Every room was coloured by flickering strobe lights and the air was thick with the stench of sweat and smoke. A heavy, hypnotic beat throbbed in the walls like the chambers of a mechanical heart. We waded through a sea of grinding bodies to the kitchen, which was spared from the impractical illumination. A scrawny guy wearing a t-shirt that clung to his rib cage leaned on the fridge. He was chatting up a group of girls who seemed more interested in mixing drinks than conversation.
“Hey Stewart, clear the runway,” Rodney shouted.
Stewart turned away from the girls and lit up when he saw us.
“So glad you fellas could make it,” he slurred into our ears. “Quite the pack of good-looking gals there, eh? I think they really like me. You think so too?”
“Depends,” I said. “You wouldn’t happen to know their names would you?”
“Well, there was… uh… there was Mary, I think.”
Rodney pushed past him and opened the fridge which teemed with glass bottles. “Sounds like you’ve got just as good of a chance with them as Tyler does with Adrianna.”
“Say, how are you and Adri doing anyways? She finally started to crack after all this time?”
“Nah, same old same old, as things have always been.”
“So what’s the matter? Why don’t you just tell her already?”
“It’s not that simple.”
Rodney walked between us with a couple of dark shots and handed one to me. “If you’re done talking about your girlfriend, why don’t we get this party started?”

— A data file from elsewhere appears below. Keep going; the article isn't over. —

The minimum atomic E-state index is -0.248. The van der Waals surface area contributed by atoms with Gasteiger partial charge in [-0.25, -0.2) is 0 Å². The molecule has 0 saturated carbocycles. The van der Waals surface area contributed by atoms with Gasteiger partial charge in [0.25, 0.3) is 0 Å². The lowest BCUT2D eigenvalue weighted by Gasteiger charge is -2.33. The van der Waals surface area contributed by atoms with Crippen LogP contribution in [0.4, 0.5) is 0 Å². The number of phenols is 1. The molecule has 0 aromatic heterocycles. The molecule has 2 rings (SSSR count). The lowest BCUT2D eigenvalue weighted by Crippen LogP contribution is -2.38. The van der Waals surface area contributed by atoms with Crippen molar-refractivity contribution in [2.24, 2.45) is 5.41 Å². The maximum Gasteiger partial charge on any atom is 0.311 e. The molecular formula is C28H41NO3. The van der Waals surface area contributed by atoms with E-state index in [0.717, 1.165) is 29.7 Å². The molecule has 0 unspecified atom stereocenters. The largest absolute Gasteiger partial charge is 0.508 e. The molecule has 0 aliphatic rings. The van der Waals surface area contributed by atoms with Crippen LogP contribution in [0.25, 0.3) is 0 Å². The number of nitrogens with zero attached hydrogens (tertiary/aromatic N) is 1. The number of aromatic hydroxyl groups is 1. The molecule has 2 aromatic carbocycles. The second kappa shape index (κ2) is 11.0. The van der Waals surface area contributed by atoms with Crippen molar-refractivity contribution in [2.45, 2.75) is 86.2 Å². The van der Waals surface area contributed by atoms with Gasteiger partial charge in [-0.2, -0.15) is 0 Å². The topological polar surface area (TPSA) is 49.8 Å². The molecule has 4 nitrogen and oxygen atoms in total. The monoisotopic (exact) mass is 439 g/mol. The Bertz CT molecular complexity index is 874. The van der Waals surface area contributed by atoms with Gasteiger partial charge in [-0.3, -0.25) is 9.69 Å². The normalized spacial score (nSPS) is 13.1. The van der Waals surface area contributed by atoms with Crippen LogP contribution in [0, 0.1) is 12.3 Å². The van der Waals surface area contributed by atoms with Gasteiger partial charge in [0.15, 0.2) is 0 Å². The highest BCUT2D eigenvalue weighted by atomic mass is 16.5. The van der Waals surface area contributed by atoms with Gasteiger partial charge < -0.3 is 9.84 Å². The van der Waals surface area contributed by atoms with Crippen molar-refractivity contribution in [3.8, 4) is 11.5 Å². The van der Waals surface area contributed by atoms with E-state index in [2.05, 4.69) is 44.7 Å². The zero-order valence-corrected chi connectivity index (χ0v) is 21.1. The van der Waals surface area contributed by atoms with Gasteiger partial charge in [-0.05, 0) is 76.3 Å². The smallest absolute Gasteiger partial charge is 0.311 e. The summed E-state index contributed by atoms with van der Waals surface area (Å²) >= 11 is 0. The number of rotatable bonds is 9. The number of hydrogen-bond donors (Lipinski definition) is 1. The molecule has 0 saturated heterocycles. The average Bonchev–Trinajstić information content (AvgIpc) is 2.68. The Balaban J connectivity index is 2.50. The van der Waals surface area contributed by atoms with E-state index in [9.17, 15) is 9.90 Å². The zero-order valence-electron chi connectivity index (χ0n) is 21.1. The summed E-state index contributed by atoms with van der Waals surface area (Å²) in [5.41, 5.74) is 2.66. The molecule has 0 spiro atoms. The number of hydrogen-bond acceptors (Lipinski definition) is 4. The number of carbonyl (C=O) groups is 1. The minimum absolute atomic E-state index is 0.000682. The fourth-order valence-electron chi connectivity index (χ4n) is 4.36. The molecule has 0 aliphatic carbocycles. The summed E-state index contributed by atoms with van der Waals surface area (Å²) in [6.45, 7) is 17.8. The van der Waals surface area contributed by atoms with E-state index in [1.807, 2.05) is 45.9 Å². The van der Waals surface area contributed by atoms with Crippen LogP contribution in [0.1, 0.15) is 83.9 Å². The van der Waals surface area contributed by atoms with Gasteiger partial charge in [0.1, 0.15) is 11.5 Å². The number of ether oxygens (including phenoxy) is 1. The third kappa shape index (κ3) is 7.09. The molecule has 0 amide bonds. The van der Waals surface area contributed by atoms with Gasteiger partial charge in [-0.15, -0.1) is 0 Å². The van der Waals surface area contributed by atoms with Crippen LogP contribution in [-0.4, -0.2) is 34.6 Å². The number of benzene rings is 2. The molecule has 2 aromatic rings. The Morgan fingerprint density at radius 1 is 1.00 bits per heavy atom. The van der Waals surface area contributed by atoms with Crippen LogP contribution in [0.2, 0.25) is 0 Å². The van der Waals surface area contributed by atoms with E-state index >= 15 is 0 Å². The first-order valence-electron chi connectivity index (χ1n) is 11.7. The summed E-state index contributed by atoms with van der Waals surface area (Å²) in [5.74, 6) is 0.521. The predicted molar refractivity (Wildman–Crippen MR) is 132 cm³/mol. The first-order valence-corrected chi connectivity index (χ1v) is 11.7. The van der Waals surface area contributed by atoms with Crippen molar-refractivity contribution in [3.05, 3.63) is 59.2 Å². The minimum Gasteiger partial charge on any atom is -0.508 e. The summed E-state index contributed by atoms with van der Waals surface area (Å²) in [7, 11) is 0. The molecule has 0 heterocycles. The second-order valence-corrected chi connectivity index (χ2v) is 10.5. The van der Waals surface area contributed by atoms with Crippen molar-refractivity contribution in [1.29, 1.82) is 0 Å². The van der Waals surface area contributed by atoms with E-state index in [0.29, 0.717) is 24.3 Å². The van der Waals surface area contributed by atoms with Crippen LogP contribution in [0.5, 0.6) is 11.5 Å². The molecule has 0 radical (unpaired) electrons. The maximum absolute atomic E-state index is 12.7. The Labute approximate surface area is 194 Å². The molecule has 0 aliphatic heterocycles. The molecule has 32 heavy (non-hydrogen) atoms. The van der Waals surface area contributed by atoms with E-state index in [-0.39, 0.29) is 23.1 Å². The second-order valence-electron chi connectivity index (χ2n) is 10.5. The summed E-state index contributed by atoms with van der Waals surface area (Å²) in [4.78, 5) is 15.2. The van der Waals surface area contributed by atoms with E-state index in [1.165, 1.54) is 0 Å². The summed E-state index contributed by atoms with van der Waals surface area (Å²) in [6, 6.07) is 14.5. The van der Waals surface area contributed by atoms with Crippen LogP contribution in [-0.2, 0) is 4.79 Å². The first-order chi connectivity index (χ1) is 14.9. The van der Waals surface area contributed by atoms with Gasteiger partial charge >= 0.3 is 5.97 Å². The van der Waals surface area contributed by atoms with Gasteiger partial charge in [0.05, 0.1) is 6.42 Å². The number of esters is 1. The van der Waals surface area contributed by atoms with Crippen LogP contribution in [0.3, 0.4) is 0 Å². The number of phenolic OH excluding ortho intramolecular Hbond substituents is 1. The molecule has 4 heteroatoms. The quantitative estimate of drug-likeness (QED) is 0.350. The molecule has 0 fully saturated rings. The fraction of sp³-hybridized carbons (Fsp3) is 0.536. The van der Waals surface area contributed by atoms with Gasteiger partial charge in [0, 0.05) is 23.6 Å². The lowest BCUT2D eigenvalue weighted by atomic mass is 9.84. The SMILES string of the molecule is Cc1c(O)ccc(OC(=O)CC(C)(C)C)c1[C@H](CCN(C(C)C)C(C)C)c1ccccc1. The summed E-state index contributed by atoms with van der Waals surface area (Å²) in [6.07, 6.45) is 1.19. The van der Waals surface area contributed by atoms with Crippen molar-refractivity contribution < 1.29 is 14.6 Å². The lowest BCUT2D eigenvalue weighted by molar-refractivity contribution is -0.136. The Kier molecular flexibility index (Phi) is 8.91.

“She’s not my girlfriend.”
“Got one for me?” Stewart asked, pointing to the drinks.
“Oh, how rude of me.” Rodney snagged another glass and filled it with water and passed it to Stewart.
“Bottoms up, boys!”
We downed the drinks. Mine burned on the way down, Rodney seemed unfazed, and Stewart was confused.
“What kind of drink was that? I didn’t feel a thing.”
“That was straight Vodka. Stu buddy, think maybe you’ve had too much?”
“Really? But it went down so smooth.”
“Means it’s probably time for you to stop.”
After the booze, the quality of the music improved dramatically. The beat resonated in my bones rather than smashing against my ear drums. More people wanted to talk to me. One guy with a square jaw told me all about his naked mole rat who had a terrible case of narcolepsy. Dancing became a really good idea. The music took hold of me and worked me like a marionette. I looked all kinds of stupid, but I didn’t care. Rodney disappeared a couple times throughout the night, but he always returned with his cup full, as if he wasn’t drinking.
After I danced for an eternity, the room spun in such a way that made it impossible to stand. I took a seat on a battered couch at the edge of the dance floor. Rodney sat beside me and kept an eye on the dancers.
We were watching the bodies pulse and throb in the neon black when Rodney nudged me in the ribs.
“Look who’s here.”
I followed his eye to find Stewart standing in the corner talking up one of the girls from before. Stewart was fixed on the girl while she was more interested in exploring the room.
“You mean Stewart?” I said. “He’s always been here, it’s his house.”
“Not Stewart, bonehead.” He waved towards a rubber plant that had beer cans adorning its branches and a party hat placed on its top. “Over there.”
“Dude, that’s a plant, plants aren’t people.”
“Aw Christ, look, Adrianna is here.”
The room stopped spinning. A light from above pierced the fog of the party and shone on her. Her long brunette hair with a slight curl bounced with her every move and her perfect face, marked by only a single mole, dazzled through the gloom. She was a goddess wrapped in a dark blue dress.
I slid over to her as if I was pulled by a magnet. Her back was turned to me as glided to her. She was talking to a group of her friends.